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Day After Tomorrow - Cyclonic Typhoons?`
The massive storm that strikes LA is described by the films lead as a 'cyclone'. Simultaneously a massive typhoon strikes Australia, 'the worst they had ever seen'.
I was under the impression that cyclones occur in the southern hemisphere moving in a clockwise motion, whereas typhoons and hurricanes move in an anti-clockwise motion, as they both only occur in the northern hemisphere. Its a bit like they way the water swirls in the toilet, if you know what I mean.
This stood out to me as a blatant slip-up, I think they got them the wrong way around. A little more education in meteorology may have been in order.
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a copy of the movie
Avg. Rating:    5.1 of 10 - (23 votes cast)
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Contributed By:
Anonymous on 10-19-2004
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Comments:
AmberDot0 writes:
They did get it right: Cyclone is a generic term for any tornado like occurance; they do twist in different directions depending on the hemisphere but the name is the same. Typhoon is the correct name if the storm is in the Western Pacific or near China, it's a Hurricane in the Atlantic.
6 of 7 people found this comment helpful. Did you? Yes
Be Christian writes:
The following from weather.com's glossary of weather terms: Cyclone: An area of closed pressure circulation with rotating and converging winds, the center of which is a relative pressure minimum. The circulation is counterclockwise in the Northern Hemisphere and clockwise in the Southern Hemisphere. Also called a low pressure system and the term used for a tropical cyclone in the Indian Ocean. Other phenomena with cyclonic flow may be referred to by this term, such as dust devils, tornadoes, and tropical and extratropical systems. The opposite of an anticyclone or a high pressure system. Hurricane: The name for a tropical cyclone with sustained winds of 74 miles per hour (65 knots) or greater in the North Atlantic Ocean, Caribbean Sea, Gulf of Mexico, and in the eastern North Pacific Ocean. This same tropical cyclone is known as a typhoon in the western Pacific and a cyclone in the Indian Ocean. Typhoon: The name for a tropical cyclone with sustained winds of 74 miles per hour (65 knots) or greater in the western North Pacific Ocean. This same tropical cyclone is known as a hurricane in the eastern North Pacific and North Atlantic Ocean, and as a cyclone in the Indian Ocean. It took only 5 minutes to find this information; the poster might have done so before submitting a slip-up.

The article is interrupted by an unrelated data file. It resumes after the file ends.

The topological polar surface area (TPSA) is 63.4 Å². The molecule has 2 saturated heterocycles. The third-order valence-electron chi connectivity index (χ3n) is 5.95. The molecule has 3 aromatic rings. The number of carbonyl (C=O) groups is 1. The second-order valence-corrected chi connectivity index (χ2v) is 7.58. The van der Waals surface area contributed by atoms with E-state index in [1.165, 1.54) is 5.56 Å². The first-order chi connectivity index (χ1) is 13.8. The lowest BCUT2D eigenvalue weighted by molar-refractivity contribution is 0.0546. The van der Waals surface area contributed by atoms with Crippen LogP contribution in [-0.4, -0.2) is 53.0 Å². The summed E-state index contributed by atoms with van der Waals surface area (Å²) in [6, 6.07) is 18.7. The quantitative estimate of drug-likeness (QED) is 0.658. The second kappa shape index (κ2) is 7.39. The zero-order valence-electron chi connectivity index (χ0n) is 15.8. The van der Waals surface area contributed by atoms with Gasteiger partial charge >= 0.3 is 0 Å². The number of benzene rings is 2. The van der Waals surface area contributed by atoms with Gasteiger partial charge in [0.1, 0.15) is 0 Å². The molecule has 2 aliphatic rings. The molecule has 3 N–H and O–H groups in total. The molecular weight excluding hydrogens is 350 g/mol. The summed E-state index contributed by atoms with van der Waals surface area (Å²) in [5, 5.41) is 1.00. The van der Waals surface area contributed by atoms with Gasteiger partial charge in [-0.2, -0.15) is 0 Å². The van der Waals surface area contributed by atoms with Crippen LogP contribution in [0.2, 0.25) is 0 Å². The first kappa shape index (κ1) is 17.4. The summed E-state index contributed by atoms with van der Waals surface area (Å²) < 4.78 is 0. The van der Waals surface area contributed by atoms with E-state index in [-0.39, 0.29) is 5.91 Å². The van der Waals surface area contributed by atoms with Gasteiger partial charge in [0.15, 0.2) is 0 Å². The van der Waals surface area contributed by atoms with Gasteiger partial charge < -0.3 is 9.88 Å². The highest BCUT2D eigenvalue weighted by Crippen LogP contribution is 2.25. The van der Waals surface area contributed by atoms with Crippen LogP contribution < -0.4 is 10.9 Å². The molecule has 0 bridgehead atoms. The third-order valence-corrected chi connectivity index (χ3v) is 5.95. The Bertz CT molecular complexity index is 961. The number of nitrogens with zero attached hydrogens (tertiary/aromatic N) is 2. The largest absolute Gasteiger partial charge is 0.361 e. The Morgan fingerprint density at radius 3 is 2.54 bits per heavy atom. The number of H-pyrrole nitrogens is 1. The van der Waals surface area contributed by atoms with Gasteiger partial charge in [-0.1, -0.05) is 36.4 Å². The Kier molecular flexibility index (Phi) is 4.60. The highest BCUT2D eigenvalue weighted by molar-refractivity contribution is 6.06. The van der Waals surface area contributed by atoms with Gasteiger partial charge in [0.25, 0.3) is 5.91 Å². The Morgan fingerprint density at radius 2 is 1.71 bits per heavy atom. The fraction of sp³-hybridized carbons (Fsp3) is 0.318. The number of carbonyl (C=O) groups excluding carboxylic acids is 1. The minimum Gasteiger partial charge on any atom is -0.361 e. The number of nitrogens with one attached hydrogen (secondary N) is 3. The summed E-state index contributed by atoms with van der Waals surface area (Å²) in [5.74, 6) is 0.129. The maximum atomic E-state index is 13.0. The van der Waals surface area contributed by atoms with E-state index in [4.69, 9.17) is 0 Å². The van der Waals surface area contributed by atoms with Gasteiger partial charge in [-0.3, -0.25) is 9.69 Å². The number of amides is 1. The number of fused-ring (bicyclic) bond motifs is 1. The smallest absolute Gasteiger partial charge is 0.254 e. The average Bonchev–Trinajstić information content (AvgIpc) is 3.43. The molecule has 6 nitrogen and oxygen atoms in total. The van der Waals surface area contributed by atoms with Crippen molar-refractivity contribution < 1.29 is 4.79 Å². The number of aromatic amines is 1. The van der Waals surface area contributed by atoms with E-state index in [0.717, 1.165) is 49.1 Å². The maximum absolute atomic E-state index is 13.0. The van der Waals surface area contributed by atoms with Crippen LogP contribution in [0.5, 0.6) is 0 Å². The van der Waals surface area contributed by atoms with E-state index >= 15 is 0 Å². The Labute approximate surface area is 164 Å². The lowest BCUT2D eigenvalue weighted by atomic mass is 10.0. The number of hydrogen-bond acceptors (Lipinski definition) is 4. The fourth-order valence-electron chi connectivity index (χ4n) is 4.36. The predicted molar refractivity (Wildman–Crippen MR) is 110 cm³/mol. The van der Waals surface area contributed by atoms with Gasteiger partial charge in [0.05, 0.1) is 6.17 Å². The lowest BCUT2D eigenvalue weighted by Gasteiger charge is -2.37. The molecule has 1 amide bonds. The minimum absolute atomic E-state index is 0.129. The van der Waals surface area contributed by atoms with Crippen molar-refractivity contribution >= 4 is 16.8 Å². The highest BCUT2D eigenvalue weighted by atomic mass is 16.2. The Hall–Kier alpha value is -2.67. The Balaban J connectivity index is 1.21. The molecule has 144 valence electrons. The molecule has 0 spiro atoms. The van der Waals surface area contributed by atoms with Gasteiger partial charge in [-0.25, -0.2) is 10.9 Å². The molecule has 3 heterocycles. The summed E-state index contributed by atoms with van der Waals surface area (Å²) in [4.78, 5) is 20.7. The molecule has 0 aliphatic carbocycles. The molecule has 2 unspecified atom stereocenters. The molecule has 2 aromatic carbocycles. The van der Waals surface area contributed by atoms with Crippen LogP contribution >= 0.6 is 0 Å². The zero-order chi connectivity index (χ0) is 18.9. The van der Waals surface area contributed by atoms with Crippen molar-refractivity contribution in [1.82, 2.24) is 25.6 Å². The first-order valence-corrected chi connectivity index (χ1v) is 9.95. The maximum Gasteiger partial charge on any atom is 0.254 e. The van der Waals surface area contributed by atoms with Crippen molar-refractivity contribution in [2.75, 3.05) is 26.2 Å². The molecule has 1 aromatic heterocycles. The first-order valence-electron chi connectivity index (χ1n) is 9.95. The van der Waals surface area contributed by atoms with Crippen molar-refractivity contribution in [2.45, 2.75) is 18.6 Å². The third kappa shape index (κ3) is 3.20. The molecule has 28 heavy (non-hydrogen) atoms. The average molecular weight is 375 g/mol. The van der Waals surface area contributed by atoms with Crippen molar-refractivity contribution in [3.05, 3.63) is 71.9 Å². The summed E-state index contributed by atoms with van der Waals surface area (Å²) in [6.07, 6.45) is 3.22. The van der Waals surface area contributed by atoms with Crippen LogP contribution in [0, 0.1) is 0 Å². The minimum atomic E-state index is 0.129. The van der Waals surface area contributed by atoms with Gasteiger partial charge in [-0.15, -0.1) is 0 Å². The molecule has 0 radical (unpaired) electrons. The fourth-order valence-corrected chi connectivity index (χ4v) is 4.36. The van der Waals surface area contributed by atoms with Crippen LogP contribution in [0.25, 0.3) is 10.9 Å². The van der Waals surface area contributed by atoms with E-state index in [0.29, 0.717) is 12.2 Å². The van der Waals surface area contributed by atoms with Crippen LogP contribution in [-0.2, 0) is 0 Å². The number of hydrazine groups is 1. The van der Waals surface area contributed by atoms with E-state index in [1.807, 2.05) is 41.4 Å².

3 of 5 people found this comment helpful. Did you? Yes
Paradox writes:
That was the whole point of the movie, dude. The Atlantic flow shifted, causing anomolies that wouldn't normally happen in the hemispheres to happen. It is NOT a slip-up at all.
3 of 5 people found this comment helpful. Did you? Yes
Dan writes:
Well Dude, looks like they're all against you. Not much else to say. I just wanted to point that out because it's funny.
1 of 3 people found this comment helpful. Did you? Yes
Kristy writes:
the movie tried to point out the fact that the whole weather shifted on the earth. when's the last time you heard of hail in China? anyway, it's also true that tornadoes only occur because of a cold front and a warm front hitting each other but at the time they were hitting........there was no cold front yet. it's a movie, they can do what they want.
1 of 3 people found this comment helpful. Did you? Yes
tomshark writes:
Actually, cyclones are global…when in the southern hemisphere, they rotate clockwise and visa versa in the northern hemisphere. Sorry, but the movie got it right. Here is a definition right out of the dictionary: An atmospheric system characterized by the rapid inward circulation of air masses about a low-pressure center, usually accompanied by stormy, often destructive weather. Cyclones circulate counterclockwise in the Northern Hemisphere and clockwise in the Southern Hemisphere.
1 of 5 people found this comment helpful. Did you? Yes


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